Finance, Cotonou and women set to dominate European Development Days

As far as global development goes, few events can match the reach of European Development Days, whose Brussels edition will gather 8,000 development policy professionals this week.

It’s small wonder that its supporters call it the ‘Davos of development’, as it will bring together a handful of European Commissioners, four African presidents, the UN’s top brass and the development NGO and business communities.

The attending heads of state will include Rwandan President Paul Kagamé; Burkina Faso’s Roch Marc Christian Kaboré, Niger’s President Mahamadou Issoufou, and recently elected President of Liberia, George Weah. The UN’s delegation will be headed by Deputy Secretary-General Amina J. Mohammed.

The theme of this year’s EDD is ‘Women and Girls at the Forefront of Sustainable Development: protect, empower, invest’.

But there will be plenty other issues on tap, from the EU’s next seven-year budget and the migration crisis to the upcoming negotiations on a revised Cotonou Agreement between the EU and African, Caribbean and Pacific community

Gender equality and women’s empowerment is integral to the UN 2030 Agenda for Sustainable Development agreed by the international community and to each of the 17 Sustainable Development Goals (SDGs) agreed in 2015.

“There can be no sustainable development if half of the world’s population is left behind. We need equal participation and leadership of women and girls in all spheres of life – both in Europe and in the world,” said European Commission President Jean-Claude Juncker, who will open the EDDs on Tuesday morning (5 June).

Development policy in Brussels will be dominated by the talks on the next EU multi-annual financial framework. Most development NGOs were left underwhelmed by the Commission’s MFF announcement in May.

Budget downgrades EU aid policy, say development experts

Development NGOs were united in criticising the European Commission’s proposed changes to the bloc’s external spending on Wednesday (2 May), warning that it effectively downgraded aid policy.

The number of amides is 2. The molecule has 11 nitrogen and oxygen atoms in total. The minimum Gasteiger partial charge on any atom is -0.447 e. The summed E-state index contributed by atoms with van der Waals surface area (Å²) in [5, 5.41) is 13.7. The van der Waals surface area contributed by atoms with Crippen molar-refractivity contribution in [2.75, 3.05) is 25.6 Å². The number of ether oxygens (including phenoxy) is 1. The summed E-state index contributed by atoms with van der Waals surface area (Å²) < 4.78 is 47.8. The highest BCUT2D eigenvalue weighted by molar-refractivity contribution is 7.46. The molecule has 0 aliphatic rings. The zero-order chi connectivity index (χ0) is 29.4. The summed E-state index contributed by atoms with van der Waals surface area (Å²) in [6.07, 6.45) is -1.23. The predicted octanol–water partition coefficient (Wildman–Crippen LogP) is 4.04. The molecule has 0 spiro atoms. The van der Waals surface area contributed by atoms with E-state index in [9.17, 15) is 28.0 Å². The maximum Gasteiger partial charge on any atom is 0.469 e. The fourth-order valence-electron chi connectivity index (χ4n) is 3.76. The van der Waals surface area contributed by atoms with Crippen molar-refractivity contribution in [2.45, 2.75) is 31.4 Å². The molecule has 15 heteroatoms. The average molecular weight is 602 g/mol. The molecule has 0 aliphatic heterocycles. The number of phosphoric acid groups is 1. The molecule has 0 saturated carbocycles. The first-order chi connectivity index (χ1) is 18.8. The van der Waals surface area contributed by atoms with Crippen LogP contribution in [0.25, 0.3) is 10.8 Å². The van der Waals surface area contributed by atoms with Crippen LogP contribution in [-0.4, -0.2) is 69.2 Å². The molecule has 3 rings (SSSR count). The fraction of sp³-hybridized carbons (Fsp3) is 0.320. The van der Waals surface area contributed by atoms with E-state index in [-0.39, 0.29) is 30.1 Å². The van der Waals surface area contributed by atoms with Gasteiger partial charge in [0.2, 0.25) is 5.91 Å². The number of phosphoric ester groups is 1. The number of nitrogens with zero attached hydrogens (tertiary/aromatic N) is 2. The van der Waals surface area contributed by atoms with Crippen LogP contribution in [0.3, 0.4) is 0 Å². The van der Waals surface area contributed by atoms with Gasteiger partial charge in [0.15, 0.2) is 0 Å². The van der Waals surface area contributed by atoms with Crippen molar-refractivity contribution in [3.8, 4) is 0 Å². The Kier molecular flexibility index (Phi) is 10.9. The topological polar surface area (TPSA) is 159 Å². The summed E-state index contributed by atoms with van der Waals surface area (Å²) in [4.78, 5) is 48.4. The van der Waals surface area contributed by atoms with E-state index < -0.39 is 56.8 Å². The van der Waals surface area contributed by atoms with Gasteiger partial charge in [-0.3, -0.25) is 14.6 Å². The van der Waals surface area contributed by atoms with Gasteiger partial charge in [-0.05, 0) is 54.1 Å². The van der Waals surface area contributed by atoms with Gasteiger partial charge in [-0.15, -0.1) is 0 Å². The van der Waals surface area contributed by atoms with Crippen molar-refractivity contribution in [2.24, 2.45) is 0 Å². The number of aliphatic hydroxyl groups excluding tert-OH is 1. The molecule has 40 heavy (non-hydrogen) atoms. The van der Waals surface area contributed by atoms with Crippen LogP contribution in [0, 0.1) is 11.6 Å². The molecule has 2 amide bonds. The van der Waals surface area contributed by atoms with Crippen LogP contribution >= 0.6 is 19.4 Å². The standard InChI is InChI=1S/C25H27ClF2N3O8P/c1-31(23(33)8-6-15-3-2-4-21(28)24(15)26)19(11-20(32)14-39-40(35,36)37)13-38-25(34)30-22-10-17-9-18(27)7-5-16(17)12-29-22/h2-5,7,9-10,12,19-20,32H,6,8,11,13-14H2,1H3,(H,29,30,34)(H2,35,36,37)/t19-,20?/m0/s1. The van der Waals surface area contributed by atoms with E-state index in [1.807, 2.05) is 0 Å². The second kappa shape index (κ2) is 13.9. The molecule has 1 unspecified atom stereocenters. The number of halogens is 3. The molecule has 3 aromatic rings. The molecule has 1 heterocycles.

The budget of €123 billion to cover all of the EU’s external priorities for 2020-2027 was slightly higher than many expected, but it is unclear how much will be allocated to development spending. “We will have significant additional resources,” a senior EU official said.

“The current structure is clearly unfit for purpose and we need more flexibility so that the EU and member states can finance short-term crises, but we can’t be robbing Peter to pay Paul,” Emily Wigens, Interim Brussels director for ONE, told EURACTIV.

“We want an instrument on human security and migration and sustainable development,” she added.

There are also concerns about the EU executive’s plan to merge its twelve existing external policy instruments into one.

The Commission also plans to integrate its European Development Fund into the EU budget. All are set to be hot topics of conversation in the panels and on the margins of the EDD.

The successor to Cotonou will be the focus of attention on Tuesday morning (5 June) at a panel featuring DG DEVCO director-general Stefano Manservisi, alongside the foreign minister of Togo, Robert Dussey and the secretary general of the ACP, Patrick Gomes.

Who pays for financing development, meanwhile, remains an everpresent theme.

With levels of development aid stagnant at just over 0.4% of GNI, and little political appetite to hit the UN-agreed 0.7% target, the international donor community wants the private sector to plug the financing gap.

The European Commission has proposed an expansion of its European Fund for Sustainable Investment (EFSI) – which seeks to use EU budget guarantees to leverage private sector investment in development projects in the MFF – and is set to unveil its legislative proposals on 14 June.

This is a source of significant concern for many NGOs. Last month, a group of development NGOs issued an open letter to EU lawmakers expressing their concerns about EFSI.

“There are justified concerns from civil society organisations,” a senior Commission official told EURACTIV.

The European Investment Bank (EIB), which manages EFSI, has emerged as a major player in EU development policy in recent years. The Luxembourg-based EIB has promised to design its programmes to ensure equal access by women and men; and target women’s economic empowerment.

Meanwhile, the EIB’s vice-President responsible for gender, former Finnish Prime Minister Alexander Stubb, has mooted the possibility of the EIB being responsible for managing a new EU development finance institution.

Migration control, which has become a common theme linking much of the EU’s development policy, will also be a hot topic, as it becomes increasingly clear the EU will ramp up the budget for controlling its external borders and keeping migrants outside.

The International Organisation for Migration’s Deputy Director General Laura Thompson will lead a panel on women and migration on 6 June (Wednesday), and the IOM will host another debate on the reintegration of migrants in West Africa.

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